It began with a now notorious Facebook comment by Penny Sparrow likening black beach-goers to monkeys, and most recently surfaced in the form of "kill a Jew" graffiti at Wits University during the #FeesMustFall protest.
It would seem that for many, the best way to respond to any form of racism is by answering in kind.
Such tit-for-tat abuse has merely seen the anger in our country being fuelled further, with the South African Hate Crimes Commission cautioning us not to "fight racism with racism".
Have we, as a nation, become so desensitized and unconcerned about the hurt we cause each other, thinking that "anything goes"?
Following the Wits graffiti incident, the Vuvuzela, the Wits student newspaper, posted the story on its Facebook page.
In response, someone posted in the comments section, a negative caricature of Jews, a sinister image of scheming evil and corruption of the type used by the hateful regime of Nazi Germany to justify its genocide against the Jews in Europe.
The SA Jewish Board of Deputies asked that the caricature be removed. The immediate response was: what is anti-semitic about it and why did the Jewish community find it so offensive? Only then did they remove it. And herein lies the crux of this issue.
Cultural sensitivities, historical context and beliefs all play a role in what, to some, is fair comment, and to others, is simply racist. During his recent visit to SA Jonathan Vick, an expert on cyber hate from the American human rights organisation the anti-Defarmation League, gave the following example: "It happened recently that a female Indian Member of Parliament was constantly told 'to catch the bus' during meetings.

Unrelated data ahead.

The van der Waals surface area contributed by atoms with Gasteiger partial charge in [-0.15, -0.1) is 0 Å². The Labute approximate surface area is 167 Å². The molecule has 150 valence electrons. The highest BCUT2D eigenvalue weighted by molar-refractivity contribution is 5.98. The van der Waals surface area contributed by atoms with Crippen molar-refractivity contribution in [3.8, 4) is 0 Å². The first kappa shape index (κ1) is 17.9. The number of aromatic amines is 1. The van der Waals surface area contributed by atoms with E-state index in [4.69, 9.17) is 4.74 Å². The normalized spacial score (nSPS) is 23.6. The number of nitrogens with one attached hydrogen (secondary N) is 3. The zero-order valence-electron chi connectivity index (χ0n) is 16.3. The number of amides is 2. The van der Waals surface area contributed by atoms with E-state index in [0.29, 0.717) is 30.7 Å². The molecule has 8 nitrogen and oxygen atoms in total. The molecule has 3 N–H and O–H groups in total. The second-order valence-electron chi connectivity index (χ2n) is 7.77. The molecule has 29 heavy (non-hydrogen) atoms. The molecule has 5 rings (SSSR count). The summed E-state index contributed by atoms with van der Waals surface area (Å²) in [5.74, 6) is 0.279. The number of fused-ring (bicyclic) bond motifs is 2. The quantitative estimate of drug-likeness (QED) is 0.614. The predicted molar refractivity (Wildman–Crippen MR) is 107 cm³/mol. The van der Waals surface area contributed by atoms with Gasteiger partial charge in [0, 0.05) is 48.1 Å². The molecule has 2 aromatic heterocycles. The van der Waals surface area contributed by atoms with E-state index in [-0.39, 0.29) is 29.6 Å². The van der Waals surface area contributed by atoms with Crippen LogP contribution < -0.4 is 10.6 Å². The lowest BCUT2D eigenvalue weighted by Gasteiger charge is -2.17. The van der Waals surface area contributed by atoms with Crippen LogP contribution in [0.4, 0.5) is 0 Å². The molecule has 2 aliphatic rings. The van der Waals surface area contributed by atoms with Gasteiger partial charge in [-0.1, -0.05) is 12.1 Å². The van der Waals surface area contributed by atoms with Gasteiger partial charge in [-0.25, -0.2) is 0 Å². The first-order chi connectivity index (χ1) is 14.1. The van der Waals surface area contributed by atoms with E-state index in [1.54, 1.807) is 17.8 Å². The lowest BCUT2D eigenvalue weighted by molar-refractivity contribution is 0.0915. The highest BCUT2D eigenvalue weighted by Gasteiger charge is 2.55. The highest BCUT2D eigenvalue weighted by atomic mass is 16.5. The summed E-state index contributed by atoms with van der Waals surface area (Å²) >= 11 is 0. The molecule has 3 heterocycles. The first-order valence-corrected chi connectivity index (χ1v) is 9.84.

"A seemingly harmless statement, one would think, until one learns that in India women are greatly at risk of being attacked or raped in the buses. They were, in essence, threatening her with violence."
South Africans, in light of our own history, have no need of international examples as to why context is so important. The furore over the spear painting a few years back touched a raw nerve for many given the demeaning way in which naked black bodies have been depicted in the past. For Muslims, cartoons of the prophet Mohammed are a red-flag, as are stereotypes linking Muslims to terrorism.
Holocaust denial: this intimates that Jews are so dishonest, manipulative and morally corrupt as to be able to fabricate the story of their own annihilation to persuade the world at large to believe it.
Conspiracy theory: the notion that Jews control the economy, the media, politics and everything else is likewise racism, as it depicts Jews to have a superiority complex, hate all non-Jews and continually seek undermine others' welfare to further their own ends.
South Africa is experiencing social turbulence. Poverty, unemployment, unaffordable education, poor service delivery, crime and violence against women are daily realities that we must grapple with. It is commonplace in such circumstances for people, in their fear, anger and frustration, to seek scapegoats to blamed for all of society's ills. To truly be liberated, we have to learn more about each other, and strive to be tolerant and empathetic.
Zeifert is head of communications at South African Jewish Board of Deputies.